For example, I like to invest in small cash flow multifamily properties. I don’t bother with single family homes or shopping centers. I have a game plan to build wealth through multifamily property and that is where I focus my money and my efforts. It would be silly for me to start putting money into stocks or bonds or any other asset class.

    Stick to something that is working well for you and direct all of you efforts and capital there. I see too many people go after the shine object and wonder if the grass is greener on the other side. In my opinion, don’t waste your time going after a little bit of everything.

    Andrew Carnegie once famously quoted “The way to become rich is to put all of your eggs in one basket and then watch that basket.”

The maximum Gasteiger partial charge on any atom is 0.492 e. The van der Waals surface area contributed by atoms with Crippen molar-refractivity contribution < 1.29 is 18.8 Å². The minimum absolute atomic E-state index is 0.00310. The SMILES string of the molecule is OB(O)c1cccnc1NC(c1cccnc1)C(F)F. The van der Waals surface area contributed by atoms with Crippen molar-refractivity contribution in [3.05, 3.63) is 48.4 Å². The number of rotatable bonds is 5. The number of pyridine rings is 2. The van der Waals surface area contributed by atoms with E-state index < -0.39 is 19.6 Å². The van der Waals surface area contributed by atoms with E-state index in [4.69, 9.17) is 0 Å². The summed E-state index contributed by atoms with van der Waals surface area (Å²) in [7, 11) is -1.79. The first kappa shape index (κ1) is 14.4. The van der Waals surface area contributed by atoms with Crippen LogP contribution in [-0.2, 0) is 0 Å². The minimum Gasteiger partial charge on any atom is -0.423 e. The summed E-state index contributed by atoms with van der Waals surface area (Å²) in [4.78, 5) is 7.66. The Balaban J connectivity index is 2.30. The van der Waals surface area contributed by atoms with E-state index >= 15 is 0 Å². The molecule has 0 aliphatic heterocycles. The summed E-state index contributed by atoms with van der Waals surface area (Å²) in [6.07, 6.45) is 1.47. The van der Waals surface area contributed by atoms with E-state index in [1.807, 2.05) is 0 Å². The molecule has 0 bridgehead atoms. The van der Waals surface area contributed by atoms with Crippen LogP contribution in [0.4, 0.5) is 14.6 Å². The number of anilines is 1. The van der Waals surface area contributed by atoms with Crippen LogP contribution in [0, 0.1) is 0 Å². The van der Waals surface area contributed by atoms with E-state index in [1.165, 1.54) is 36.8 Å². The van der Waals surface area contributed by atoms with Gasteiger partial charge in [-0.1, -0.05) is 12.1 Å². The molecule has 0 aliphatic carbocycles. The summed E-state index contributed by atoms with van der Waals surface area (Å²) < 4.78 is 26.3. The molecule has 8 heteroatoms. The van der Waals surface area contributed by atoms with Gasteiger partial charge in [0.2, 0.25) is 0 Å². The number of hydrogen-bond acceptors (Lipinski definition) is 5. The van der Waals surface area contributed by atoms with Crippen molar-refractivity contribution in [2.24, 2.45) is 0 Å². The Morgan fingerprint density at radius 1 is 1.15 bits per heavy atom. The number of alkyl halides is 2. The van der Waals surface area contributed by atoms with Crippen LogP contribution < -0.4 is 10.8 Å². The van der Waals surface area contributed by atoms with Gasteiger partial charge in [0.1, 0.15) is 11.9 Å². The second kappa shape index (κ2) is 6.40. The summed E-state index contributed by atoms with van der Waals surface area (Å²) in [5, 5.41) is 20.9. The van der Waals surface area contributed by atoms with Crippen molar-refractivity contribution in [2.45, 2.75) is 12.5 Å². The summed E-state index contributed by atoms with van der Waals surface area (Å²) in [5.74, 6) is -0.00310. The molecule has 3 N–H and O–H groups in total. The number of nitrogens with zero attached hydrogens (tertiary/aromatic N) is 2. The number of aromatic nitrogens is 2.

1. FinancialFree123

      I agree and disagree. One of the major rule of investment is diversification. Therefore do not put all your eggs in one basket.

      I do also agree that in order to perform better than the general market, you need added value. In your case it is the time you put into knowing your market, the effort you invested in developing your network of manager, contractors, handyman, realtors. By knowing the local market a little better than the masses, and having a system to cut cost, it is conceivable you will out perform the masses by 3-5%. In the long run you will get extremely rich.

      One family I know only buys single family houses $300-$400K range. They rent or flip them. They have relationships with banks so they get first dip on foreclosures. they have 3 teams of contractors to help flipping the houses. They started with 1 house 20 years ago, and now circulates 100-200 houses and they are worth easily over $20 million. They don’t buy stocks or bonds because their expertise allow them to return at least 3-5% better than the market.